But there is also the possibility of a military coup after 2014, not a rare phenomenon in Afghanistan’s neighborhood. Even with all its deficiencies, the ANA will be one of the most well-trained institutions in Afghanistan. Its commanders, or commanders of a particular ethnic faction within it, whether at the highest levels or at the middle rank, may well consider military rule preferable to a civil war. Given how extremely dissatisfied with the current political system many Afghans are, overwhelmingly seeing it as an exclusionary mafia regime, they may even welcome a coup. Already, calls for a strongman are not infrequent in Afghanistan. But the different groups at odds with each other, Ghilzai Pashtuns, Durrani Pashtuns, Tajiks, Uzbeks, Hazaras, and many subgroups under these broad categories, are hardly likely to agree on who the strongman should be. President Karzai is no doubt conscious of the coup specter. Already, his relationship with the ANSF, and the ANA in particular, is at arm’s length at best. Rather than trying to develop a strong control over and relationship with the ANSF, he has preferred to operate by dividing and co-opting his rivals.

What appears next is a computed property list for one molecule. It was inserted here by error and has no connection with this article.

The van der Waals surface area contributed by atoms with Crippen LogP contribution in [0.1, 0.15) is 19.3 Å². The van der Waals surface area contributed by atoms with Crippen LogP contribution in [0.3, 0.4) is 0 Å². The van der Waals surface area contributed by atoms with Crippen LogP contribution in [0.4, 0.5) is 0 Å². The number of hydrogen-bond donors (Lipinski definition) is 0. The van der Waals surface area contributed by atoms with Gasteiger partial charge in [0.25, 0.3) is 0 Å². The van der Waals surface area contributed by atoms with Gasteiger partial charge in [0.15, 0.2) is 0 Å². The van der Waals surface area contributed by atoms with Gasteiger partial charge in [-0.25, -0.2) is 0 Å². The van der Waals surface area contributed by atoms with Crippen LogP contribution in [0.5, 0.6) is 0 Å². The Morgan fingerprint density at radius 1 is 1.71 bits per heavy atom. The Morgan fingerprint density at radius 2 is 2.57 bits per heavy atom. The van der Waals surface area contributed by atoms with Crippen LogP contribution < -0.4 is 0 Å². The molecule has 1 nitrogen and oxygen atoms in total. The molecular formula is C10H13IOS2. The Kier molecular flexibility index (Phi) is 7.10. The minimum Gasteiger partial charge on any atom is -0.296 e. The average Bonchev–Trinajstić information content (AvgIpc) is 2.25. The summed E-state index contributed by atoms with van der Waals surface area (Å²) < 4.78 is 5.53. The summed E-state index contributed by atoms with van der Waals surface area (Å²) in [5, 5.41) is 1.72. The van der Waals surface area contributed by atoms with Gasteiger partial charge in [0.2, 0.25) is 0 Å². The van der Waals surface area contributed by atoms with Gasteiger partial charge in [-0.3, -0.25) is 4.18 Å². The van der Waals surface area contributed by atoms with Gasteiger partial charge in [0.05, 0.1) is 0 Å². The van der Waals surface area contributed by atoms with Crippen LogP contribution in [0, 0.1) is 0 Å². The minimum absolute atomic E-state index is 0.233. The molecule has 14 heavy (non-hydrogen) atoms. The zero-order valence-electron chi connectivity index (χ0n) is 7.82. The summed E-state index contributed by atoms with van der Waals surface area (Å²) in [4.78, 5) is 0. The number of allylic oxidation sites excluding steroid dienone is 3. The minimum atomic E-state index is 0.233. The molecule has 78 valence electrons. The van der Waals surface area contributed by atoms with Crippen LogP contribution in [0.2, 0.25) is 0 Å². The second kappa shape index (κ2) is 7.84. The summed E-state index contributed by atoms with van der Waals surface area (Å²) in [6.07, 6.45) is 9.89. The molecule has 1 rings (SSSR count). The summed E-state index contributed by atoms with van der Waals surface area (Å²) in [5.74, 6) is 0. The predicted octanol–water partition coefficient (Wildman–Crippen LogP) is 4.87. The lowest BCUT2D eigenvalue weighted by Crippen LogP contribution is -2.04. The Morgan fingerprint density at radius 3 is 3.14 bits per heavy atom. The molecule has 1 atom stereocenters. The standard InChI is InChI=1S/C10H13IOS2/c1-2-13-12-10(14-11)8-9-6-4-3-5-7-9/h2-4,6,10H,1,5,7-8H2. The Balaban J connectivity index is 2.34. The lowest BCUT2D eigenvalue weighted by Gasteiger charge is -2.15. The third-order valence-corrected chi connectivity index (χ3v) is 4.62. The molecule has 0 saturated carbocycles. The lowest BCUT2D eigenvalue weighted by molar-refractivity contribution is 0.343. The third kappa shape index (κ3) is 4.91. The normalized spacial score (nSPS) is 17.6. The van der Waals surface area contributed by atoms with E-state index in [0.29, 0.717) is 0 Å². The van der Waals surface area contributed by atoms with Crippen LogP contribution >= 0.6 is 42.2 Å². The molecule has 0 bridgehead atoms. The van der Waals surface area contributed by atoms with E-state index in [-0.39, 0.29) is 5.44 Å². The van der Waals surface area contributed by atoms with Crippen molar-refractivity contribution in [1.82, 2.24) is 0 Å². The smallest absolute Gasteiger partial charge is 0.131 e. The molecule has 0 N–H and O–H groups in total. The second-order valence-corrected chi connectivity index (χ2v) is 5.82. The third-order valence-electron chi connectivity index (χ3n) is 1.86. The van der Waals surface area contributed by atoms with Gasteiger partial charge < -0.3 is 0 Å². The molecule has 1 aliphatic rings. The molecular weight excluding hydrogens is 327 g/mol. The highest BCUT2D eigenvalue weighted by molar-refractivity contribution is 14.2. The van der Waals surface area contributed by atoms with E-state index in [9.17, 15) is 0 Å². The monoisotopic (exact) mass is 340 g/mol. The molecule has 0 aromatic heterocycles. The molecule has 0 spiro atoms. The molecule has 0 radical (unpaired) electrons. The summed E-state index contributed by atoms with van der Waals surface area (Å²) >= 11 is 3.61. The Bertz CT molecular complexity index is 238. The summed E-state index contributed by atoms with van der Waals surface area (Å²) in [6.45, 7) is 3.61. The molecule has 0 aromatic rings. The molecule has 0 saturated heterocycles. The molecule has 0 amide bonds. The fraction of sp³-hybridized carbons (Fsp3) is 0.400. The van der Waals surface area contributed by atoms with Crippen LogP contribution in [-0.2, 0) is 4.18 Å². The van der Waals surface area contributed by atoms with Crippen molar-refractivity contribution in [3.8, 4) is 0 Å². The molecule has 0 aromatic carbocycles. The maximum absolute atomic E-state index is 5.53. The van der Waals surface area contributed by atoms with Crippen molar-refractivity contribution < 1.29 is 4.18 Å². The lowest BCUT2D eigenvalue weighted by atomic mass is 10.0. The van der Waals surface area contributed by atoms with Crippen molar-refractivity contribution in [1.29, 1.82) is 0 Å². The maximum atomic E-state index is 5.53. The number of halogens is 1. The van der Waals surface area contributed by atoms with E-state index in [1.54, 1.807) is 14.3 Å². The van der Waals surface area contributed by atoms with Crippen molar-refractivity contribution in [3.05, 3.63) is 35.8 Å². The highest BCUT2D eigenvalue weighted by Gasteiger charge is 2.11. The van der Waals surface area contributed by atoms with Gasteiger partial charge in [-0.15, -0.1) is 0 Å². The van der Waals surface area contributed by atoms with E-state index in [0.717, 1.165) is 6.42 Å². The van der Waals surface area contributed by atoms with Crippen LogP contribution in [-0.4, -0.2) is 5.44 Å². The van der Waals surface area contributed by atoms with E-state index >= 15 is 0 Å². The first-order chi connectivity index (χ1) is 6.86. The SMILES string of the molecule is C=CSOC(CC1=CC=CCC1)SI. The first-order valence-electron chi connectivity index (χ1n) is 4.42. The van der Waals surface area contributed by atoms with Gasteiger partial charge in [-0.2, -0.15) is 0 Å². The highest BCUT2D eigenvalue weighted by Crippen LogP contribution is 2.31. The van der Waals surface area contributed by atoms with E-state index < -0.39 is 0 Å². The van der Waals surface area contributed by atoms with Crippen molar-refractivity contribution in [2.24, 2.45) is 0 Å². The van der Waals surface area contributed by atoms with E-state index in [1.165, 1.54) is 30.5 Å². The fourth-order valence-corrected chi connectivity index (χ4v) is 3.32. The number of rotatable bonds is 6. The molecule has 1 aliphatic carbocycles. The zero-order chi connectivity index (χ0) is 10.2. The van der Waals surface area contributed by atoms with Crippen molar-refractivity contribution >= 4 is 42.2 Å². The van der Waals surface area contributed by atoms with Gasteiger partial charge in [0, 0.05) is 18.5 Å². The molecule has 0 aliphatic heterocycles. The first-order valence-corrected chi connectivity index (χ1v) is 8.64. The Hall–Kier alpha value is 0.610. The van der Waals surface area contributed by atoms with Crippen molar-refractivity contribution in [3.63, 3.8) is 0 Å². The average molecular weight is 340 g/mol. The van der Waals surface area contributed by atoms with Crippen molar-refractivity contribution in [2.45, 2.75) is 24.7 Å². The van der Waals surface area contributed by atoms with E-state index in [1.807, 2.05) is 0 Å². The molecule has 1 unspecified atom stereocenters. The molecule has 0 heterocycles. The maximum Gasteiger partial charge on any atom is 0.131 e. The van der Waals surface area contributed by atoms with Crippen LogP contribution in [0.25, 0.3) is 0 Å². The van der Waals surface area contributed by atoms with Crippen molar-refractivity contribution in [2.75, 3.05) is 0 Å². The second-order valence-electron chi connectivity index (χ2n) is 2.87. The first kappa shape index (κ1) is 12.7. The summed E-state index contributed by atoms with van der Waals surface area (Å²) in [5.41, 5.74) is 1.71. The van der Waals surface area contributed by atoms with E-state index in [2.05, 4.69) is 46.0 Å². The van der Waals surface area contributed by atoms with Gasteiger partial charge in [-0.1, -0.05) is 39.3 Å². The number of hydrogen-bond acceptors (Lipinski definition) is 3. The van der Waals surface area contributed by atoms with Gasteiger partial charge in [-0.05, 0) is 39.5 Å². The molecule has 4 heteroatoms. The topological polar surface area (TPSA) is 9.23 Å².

Governance Reforms: Necessary, but How Likely?
It is precisely the fractured political system and poor governance that are the biggest hole in the transition strategy. Afghans are deeply dissatisfied with a government and power structures they see as rapacious, capricious, and unaccountable. Indeed, governance in Afghanistan post-2002 has been characterized by weakly functioning state institutions unable and unwilling to enforce laws and policies uniformly. Official and unofficial powerbrokers have issued exceptions from law enforcement to their networks of clients, who can thus reap high economic benefits. Political patronage networks have been shrinking and becoming more exclusionary. Ordinary Afghans have become disconnected and profoundly alienated from the national government and the society’s other power arrangements. They are deeply dissatisfied with Kabul’s inability and unwillingness to provide basic public services and with the widespread corruption of the power elites. They despise the impunity that has characterized the post-2001 era.